Article: True Or Not?
1. Can we define what it means to be information literate?
Yes, being information is literate is being able to both know how, and know why; in this case it concerns technology and knowing how to find websites containing accurate information and knowing why this information is accurate and why other information may not be accurate.
2. Can we teach our students to have the skills essential to information literacy?
I think it is possible to teach our students to have the skills essential to information literacy, I don’t think anyone will ever be super amazing when it comes to information literacy; it’s something that can be taught but is up to the individual to apply. Most people forget that although these students are growing up in a tech based era, they don’t know everything. Not all students know what is and isn’t a credible source and need to be taught, they don’t all know about the different search engines you can use, and to check multiple different sights to compare the data or information they’re getting. These are things they need to be taught.
3. Can we truly prepare students to be effective users of the most powerful medium?
We as teachers can give students the tools and the knowledge they need to be effective users of the most powerful medium, what they do with it after we give it to them is up to them.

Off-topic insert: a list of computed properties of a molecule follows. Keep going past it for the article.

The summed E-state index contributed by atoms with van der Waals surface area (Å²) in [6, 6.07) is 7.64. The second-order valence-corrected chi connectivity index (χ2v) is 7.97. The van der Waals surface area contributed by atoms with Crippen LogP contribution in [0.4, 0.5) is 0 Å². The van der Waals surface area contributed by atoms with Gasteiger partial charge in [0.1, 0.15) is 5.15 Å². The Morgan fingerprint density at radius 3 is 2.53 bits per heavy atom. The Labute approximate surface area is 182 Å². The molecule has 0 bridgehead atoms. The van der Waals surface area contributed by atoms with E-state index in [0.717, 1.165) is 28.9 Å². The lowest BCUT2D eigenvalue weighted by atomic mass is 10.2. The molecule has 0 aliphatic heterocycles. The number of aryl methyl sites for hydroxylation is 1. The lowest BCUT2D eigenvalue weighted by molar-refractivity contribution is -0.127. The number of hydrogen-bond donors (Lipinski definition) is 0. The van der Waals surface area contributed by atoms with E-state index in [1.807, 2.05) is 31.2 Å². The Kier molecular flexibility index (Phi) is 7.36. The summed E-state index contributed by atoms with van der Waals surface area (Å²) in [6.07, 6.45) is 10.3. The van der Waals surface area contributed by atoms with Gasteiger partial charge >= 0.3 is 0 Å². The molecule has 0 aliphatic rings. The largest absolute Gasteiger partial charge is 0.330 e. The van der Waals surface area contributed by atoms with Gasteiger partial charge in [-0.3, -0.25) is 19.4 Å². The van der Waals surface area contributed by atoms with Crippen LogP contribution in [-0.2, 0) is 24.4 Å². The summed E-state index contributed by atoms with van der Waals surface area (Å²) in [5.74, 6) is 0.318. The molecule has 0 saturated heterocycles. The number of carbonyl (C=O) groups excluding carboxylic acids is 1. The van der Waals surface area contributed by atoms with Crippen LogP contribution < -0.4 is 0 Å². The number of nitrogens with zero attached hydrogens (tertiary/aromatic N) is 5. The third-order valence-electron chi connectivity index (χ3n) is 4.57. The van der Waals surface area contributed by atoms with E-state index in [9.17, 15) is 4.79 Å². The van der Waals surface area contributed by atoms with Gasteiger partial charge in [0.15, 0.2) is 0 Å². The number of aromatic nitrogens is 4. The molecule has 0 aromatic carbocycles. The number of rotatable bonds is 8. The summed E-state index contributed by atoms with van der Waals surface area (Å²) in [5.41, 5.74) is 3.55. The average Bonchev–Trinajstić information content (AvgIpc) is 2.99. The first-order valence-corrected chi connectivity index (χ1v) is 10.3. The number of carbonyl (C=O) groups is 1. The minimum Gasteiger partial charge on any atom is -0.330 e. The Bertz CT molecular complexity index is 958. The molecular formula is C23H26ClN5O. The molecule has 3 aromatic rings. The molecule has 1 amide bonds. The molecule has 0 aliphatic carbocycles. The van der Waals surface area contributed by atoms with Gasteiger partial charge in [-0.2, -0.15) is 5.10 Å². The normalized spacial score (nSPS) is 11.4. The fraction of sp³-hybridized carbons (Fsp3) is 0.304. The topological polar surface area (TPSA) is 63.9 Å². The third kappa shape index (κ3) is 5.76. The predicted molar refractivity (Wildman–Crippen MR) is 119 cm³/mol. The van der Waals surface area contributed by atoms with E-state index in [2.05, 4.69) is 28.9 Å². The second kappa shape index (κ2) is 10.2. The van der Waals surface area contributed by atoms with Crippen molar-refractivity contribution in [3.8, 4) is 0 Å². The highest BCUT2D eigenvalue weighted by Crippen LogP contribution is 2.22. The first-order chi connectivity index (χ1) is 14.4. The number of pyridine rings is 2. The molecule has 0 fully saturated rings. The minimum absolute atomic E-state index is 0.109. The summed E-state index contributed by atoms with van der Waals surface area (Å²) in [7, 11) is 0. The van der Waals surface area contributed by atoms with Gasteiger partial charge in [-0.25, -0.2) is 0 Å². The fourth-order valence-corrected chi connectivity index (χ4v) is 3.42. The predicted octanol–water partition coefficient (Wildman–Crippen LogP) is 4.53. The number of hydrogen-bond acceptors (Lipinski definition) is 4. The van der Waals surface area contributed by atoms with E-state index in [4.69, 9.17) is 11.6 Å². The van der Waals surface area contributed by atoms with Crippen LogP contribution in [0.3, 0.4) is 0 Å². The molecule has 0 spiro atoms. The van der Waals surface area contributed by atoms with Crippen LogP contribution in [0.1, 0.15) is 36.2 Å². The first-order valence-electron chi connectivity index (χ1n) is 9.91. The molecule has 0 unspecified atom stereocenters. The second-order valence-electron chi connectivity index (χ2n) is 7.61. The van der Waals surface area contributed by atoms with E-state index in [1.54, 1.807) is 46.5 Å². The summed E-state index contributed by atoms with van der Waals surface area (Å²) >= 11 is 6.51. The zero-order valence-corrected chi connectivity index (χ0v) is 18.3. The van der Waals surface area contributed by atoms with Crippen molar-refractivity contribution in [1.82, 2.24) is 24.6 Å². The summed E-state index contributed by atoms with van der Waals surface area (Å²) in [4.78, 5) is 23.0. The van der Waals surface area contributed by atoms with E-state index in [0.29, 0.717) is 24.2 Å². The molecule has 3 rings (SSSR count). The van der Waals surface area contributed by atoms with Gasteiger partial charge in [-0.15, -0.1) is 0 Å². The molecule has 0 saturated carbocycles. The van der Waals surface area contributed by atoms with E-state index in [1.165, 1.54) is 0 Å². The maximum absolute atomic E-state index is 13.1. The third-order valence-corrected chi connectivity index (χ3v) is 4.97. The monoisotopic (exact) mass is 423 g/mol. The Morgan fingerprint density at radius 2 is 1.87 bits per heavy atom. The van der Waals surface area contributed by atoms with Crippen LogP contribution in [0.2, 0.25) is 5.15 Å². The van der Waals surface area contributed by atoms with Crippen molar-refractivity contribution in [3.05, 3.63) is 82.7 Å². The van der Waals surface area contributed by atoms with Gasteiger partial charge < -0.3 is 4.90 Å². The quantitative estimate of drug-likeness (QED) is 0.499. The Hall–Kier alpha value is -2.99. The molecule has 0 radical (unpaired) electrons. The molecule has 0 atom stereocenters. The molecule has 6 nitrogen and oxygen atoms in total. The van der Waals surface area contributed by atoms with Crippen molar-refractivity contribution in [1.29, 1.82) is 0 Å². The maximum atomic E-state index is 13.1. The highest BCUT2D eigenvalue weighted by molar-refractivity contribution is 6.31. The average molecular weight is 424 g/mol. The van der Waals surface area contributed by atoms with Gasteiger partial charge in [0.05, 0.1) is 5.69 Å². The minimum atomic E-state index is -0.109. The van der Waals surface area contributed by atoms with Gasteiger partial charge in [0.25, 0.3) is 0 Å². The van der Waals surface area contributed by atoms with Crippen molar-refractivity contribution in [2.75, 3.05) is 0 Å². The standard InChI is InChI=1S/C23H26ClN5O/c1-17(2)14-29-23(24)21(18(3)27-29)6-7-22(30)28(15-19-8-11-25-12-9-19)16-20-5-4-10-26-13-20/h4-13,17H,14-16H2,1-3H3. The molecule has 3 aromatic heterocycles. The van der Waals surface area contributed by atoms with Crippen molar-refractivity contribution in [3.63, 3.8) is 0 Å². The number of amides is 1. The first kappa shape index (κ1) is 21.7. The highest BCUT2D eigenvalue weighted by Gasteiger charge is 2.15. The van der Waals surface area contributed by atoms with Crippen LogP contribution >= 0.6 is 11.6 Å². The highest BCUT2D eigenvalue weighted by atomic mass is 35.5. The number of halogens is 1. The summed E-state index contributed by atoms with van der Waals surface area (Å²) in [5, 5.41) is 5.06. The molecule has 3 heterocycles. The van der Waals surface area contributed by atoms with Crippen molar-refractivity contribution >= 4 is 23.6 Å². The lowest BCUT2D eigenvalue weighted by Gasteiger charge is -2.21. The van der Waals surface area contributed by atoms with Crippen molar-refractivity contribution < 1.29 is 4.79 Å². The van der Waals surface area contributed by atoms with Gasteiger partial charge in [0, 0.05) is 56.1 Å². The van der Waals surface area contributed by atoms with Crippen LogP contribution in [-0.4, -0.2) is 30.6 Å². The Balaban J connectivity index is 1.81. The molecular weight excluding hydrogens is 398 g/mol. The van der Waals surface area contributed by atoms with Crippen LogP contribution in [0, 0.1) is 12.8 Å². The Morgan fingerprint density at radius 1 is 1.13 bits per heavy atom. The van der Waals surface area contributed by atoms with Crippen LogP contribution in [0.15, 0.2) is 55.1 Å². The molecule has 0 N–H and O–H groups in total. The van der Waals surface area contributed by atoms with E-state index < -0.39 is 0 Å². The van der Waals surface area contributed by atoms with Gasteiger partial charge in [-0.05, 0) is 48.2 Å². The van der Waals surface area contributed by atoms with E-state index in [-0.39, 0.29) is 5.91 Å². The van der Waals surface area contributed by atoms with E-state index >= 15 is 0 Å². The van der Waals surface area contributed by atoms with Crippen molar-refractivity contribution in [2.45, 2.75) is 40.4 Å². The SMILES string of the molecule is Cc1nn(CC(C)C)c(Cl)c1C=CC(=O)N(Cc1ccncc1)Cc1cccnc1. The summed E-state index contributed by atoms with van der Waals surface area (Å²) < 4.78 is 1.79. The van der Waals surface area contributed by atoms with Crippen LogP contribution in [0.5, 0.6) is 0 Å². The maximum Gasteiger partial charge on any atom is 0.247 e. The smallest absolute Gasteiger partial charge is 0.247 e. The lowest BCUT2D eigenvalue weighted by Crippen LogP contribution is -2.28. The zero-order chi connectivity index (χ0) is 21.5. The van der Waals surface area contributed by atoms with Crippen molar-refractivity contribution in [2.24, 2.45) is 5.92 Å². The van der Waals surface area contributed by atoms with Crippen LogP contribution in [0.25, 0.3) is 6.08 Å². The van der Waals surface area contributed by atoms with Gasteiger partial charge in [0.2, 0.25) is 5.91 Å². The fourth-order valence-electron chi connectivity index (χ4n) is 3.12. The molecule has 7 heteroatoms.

1. What elements were you already aware of? Which elements were you not aware of?
I didn’t know much about signal vs noise ratio, I really didn’t know that everything you put on a slide could be considered “noise.” It’s understandable that one can put too much information on one slide, but it’s surprising to me that most people (including myself) put too much information on a slide without even noticing it, and this can distract from the point you’re really trying to get across. I did know that quotes can add credibility to your presentation, and it’s very easy to use them to do so. I did know that you could make an image larger (the size of the slide) and put a quote on it, but it’s never really something I thought to do much on my slides.
2. How can you incorporate this into your own work and that of your students? Why is it important?
Just remember the basic important things, little noise, bigger photos, quotes, ect. It’s also important as a teacher to employ all the suggestions so your students have an idea of what to do and what makes a good presentation. Leading by example is going to be the most important thing you can do for your students.
3. How do the Power Points that you have created over the years fit (or not fit) with these design principles?
Most of my power points that I’ve created over the years don’t fit with the design principles at all. They’re all too text heavy, small photos, little to know quotes. I think it’s really important that we remember to teach students how to do these things because as a young student, I was never actually taught what made a good power point/presentation. There was never a time I can remember actually being taught what would make a genuinely “good” presentation or what would appeal to who I might be presenting to. I was always on my own when it came to creating these presentations with very little guidelines.